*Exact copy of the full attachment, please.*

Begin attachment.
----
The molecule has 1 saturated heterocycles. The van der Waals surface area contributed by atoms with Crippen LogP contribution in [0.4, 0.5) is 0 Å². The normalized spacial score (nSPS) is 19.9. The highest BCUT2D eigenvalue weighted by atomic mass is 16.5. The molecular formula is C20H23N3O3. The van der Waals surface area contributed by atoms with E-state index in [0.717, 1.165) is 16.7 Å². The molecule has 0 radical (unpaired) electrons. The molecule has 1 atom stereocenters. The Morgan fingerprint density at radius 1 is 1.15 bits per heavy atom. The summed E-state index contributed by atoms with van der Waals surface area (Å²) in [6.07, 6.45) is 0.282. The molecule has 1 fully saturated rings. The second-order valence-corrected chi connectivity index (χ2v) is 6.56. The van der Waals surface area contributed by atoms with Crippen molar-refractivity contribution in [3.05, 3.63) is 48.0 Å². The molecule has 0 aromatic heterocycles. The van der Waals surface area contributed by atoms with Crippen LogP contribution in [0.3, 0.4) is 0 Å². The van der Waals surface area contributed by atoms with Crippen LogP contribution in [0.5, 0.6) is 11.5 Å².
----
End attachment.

The molecule has 1 saturated heterocycles. The van der Waals surface area contributed by atoms with Crippen LogP contribution in [0.4, 0.5) is 0 Å². The normalized spacial score (nSPS) is 19.9. The highest BCUT2D eigenvalue weighted by atomic mass is 16.5. The molecular formula is C20H23N3O3. The van der Waals surface area contributed by atoms with E-state index in [0.717, 1.165) is 16.7 Å². The molecule has 0 radical (unpaired) electrons. The molecule has 1 atom stereocenters. The Morgan fingerprint density at radius 1 is 1.15 bits per heavy atom. The summed E-state index contributed by atoms with van der Waals surface area (Å²) in [6.07, 6.45) is 0.282. The molecule has 1 fully saturated rings. The second-order valence-corrected chi connectivity index (χ2v) is 6.56. The van der Waals surface area contributed by atoms with Crippen molar-refractivity contribution in [3.05, 3.63) is 48.0 Å². The molecule has 0 aromatic heterocycles. The van der Waals surface area contributed by atoms with Crippen LogP contribution in [0.3, 0.4) is 0 Å². The van der Waals surface area contributed by atoms with Crippen LogP contribution in [0.5, 0.6) is 11.5 Å².